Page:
I found the quadrant type approach restrictive because I like to make lots of notes and you don't have anywhere to go once the quadrant is filled.

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                • #9
                  thanks for sharing your ideas. I'm going to try out various formats & techniques over the next few weeks.

                  I know this topic seems silly and I may be overcomplicating things (they're just notes for crying out loud!!!) but well, I guess this is just one area I need to work on. Thanks again!

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                  • #10
                    I'm finding this very interesting as well, and I think I will try out phoulihan's method. Thanks for sharing.

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                    • #11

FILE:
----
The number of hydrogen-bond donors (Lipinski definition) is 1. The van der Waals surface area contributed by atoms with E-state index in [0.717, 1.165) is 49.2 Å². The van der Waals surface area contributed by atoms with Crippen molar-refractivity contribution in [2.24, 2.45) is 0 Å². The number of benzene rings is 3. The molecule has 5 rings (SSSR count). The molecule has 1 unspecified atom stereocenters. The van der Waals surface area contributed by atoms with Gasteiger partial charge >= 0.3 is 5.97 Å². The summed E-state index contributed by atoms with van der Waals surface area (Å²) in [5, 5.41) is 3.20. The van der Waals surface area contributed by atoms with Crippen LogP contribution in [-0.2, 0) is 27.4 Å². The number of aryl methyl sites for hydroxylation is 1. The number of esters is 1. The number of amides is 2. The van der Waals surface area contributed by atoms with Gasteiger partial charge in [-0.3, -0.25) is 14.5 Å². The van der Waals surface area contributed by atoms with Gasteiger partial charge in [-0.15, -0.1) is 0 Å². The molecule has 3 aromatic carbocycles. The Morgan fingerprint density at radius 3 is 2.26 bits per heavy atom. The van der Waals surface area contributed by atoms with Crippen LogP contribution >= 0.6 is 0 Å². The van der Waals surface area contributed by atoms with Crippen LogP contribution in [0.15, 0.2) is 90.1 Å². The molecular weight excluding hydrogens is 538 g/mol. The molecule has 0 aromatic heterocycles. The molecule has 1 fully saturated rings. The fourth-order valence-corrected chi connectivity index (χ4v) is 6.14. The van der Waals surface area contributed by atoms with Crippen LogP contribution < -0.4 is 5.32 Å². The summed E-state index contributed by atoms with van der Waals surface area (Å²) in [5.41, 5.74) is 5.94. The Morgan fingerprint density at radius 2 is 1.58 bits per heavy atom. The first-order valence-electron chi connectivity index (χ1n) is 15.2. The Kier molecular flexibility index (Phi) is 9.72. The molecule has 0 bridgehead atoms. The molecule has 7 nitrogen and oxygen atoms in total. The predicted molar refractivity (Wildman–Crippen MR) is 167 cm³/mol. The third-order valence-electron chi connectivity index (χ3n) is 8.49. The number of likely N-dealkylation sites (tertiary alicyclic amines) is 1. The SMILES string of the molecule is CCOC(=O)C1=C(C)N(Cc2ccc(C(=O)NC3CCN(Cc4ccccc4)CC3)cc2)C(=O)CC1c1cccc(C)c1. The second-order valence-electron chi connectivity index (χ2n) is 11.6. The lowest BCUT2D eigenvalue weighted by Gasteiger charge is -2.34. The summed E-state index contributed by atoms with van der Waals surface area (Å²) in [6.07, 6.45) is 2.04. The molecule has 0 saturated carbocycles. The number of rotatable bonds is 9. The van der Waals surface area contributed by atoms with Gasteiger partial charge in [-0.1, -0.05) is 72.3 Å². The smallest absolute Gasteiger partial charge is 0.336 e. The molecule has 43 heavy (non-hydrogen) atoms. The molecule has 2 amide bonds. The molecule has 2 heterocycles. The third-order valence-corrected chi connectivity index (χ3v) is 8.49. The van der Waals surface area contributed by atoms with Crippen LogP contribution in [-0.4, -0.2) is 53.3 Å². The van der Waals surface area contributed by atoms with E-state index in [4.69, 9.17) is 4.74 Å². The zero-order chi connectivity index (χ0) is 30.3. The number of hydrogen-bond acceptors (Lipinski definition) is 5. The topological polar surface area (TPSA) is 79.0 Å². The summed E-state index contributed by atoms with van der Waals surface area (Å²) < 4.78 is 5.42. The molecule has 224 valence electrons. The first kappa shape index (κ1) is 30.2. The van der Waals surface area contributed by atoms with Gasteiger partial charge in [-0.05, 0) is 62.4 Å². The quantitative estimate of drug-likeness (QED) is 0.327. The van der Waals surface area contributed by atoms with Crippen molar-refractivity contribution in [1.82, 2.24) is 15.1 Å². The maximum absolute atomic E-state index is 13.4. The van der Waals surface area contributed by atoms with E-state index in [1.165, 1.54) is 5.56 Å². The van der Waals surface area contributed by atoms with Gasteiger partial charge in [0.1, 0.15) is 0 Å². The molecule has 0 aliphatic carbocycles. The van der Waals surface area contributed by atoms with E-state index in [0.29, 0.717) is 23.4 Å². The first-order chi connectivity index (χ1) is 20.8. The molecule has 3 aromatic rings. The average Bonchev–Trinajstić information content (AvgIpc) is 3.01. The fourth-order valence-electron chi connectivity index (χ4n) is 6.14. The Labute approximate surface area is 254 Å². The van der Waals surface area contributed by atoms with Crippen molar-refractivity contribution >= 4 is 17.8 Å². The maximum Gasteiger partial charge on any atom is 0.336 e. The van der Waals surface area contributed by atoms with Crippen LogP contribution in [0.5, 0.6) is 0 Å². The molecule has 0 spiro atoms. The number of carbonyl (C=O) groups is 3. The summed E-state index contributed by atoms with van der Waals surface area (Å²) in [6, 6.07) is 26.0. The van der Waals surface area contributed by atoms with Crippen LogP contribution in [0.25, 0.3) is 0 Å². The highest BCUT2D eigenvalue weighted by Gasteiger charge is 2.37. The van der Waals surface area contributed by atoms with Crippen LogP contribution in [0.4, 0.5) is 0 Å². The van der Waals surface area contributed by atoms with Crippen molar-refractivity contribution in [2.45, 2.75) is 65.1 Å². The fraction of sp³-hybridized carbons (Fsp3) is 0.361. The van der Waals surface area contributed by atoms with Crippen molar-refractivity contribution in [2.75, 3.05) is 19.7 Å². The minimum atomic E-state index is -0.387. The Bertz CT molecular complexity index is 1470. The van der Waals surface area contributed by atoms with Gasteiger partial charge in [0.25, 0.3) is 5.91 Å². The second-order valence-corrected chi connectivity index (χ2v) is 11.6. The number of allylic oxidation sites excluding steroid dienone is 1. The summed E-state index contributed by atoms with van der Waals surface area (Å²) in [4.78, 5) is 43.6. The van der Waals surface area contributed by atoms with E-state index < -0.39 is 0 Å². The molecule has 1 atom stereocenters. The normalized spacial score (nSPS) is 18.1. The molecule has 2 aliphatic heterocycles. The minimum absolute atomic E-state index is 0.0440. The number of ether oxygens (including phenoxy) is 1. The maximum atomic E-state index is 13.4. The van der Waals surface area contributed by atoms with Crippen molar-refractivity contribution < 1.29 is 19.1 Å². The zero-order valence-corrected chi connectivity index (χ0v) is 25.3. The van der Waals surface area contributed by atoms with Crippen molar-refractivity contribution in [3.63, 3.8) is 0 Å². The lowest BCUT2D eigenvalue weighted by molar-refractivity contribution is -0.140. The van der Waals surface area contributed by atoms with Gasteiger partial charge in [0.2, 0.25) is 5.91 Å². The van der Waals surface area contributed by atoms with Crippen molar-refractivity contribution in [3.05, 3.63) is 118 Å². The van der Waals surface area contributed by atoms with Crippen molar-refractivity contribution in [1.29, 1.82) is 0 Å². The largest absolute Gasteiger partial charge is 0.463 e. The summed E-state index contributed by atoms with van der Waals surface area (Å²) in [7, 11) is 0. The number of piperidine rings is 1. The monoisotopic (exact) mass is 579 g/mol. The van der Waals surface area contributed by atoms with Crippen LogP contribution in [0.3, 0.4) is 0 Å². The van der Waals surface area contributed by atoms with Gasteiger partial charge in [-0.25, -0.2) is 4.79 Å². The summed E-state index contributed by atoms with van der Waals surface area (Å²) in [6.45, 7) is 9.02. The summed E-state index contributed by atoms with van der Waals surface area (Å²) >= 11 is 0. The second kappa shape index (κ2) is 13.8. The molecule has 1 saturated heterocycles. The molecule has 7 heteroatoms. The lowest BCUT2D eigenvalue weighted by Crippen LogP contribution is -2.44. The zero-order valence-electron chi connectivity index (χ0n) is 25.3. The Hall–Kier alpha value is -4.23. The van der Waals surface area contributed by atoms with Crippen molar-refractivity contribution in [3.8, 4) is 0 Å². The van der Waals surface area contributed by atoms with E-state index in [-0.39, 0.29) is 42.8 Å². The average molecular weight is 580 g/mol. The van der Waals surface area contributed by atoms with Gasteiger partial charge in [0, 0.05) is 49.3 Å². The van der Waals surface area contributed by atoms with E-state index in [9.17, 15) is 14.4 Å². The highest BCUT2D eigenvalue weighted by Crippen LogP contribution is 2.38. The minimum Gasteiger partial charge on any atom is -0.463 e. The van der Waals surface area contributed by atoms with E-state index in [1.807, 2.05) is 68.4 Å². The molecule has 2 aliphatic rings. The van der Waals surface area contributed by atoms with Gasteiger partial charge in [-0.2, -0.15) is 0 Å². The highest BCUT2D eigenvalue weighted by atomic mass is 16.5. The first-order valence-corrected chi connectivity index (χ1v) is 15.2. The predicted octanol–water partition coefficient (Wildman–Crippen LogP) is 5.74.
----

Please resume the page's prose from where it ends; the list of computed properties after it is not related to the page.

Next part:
Note taking formats

                      Is there any info anywhere on the quadrant approach... ? what goes into each quadrant?

                      Phoulihan-- what do you put in Left margin?

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                      • #12
                        Re: Note taking formats

                        Originally posted by Anonymous
                        Is there any info anywhere on the quadrant approach... ? what goes into each quadrant?

                        Phoulihan-- what do you put in Left margin?
                        The left margin is where I put a quick indicator that refers to the notes in the body of the page. I usually use an indicator for Actions/Decision/Ideas - but it sort of depends on the context.

                        I also vary the indicator over time just to keep myself interested. Currently an action is a big A with a circle around it. But I went through a phase of using the Greek alphabet (alpha for action, delta for decision,...) and sometimes I just use a made up doodle - anything to keep me interested.